The accompanist must never rush the singer. …

The rest of this article is only available to active members of Questia

Already a member? Log in now.

Notes for this article

Add a new note
If you are trying to select text to create highlights or citations, remember that you must now click or tap on the first word, and then click or tap on the last word.
One moment ...
Default project is now your active project.
Project items
Notes
Cite this article

Cited article

Style
Citations are available only to our active members.
Buy instant access to cite pages or passages in MLA 8, MLA 7, APA and Chicago citation styles.

(Einhorn, 1992, p. 25)

(Einhorn 25)

(Einhorn 25)

1. Lois J. Einhorn, Abraham Lincoln, the Orator: Penetrating the Lincoln Legend (Westport, CT: Greenwood Press, 1992), 25, http://www.questia.com/read/27419298.

Note: primary sources have slightly different requirements for citation. Please see these guidelines for more information.

Cited article

75 Years Wealth of Knowledge for Collabs as Well as Singers
Settings

Settings

Typeface
Text size Smaller Larger Reset View mode
Search within

Search within this article

Look up

Look up a word

  • Dictionary
  • Thesaurus
Please submit a word or phrase above.
Print this page

Print this page

Why can't I print more than one page at a time?

Help
Full screen
Items saved from this article
  • Highlights & Notes
  • Citations
Some of your highlights are legacy items.

Highlights saved before July 30, 2012 will not be displayed on their respective source pages.

You can easily re-create the highlights by opening the book page or article, selecting the text, and clicking “Highlight.”

matching results for page

    Questia reader help

    How to highlight and cite specific passages

    1. Click or tap the first word you want to select.
    2. Click or tap the last word you want to select, and you’ll see everything in between get selected.
    3. You’ll then get a menu of options like creating a highlight or a citation from that passage of text.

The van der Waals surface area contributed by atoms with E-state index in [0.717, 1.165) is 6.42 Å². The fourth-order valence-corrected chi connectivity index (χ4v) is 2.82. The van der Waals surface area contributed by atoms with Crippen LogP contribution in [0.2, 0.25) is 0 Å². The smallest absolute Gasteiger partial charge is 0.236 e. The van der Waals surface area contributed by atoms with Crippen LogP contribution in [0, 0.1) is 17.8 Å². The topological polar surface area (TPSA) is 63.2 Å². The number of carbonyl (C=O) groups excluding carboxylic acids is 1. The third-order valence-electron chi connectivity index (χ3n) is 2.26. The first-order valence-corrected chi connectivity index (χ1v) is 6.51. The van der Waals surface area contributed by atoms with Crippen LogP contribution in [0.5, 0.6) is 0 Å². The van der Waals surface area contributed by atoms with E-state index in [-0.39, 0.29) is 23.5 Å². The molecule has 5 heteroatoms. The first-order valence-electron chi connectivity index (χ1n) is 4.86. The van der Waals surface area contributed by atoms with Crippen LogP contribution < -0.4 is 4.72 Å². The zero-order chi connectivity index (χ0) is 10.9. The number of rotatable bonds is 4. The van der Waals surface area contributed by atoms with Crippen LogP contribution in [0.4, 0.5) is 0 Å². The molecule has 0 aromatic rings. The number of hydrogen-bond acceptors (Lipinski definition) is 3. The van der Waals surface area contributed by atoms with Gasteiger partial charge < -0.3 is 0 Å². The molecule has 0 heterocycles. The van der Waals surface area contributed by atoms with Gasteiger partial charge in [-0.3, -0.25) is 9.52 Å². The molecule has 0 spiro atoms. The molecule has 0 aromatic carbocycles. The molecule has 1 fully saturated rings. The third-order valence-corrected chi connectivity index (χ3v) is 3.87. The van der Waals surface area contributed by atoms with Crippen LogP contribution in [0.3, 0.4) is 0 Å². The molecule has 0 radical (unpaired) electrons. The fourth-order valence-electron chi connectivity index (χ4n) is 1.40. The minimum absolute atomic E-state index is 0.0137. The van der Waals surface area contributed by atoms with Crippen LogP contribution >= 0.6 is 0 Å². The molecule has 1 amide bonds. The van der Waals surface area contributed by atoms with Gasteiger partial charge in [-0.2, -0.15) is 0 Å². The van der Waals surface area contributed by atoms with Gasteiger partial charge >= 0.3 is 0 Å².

OK, got it!

    Cited passage

    Style
    Citations are available only to our active members.
    Buy instant access to cite pages or passages in MLA 8, MLA 7, APA and Chicago citation styles.

    "Portraying himself as an honest, ordinary person helped Lincoln identify with his audiences." (Einhorn, 1992, p. 25).

    "Portraying himself as an honest, ordinary person helped Lincoln identify with his audiences." (Einhorn 25)

    "Portraying himself as an honest, ordinary person helped Lincoln identify with his audiences." (Einhorn 25)

    "Portraying himself as an honest, ordinary person helped Lincoln identify with his audiences."1

    1. Lois J. Einhorn, Abraham Lincoln, the Orator: Penetrating the Lincoln Legend (Westport, CT: Greenwood Press, 1992), 25, http://www.questia.com/read/27419298.

    Cited passage

    Thanks for trying Questia!

    Please continue trying out our research tools, but please note, full functionality is available only to our active members.

    Your work will be lost once you leave this Web page.

    Buy instant access to save your work.

    Already a member? Log in now.

    Search by... Author
    Show... All Results Primary Sources Peer-reviewed

    Oops!

    An unknown error has occurred. Please click the button below to reload the page. If the problem persists, please try again in a little while.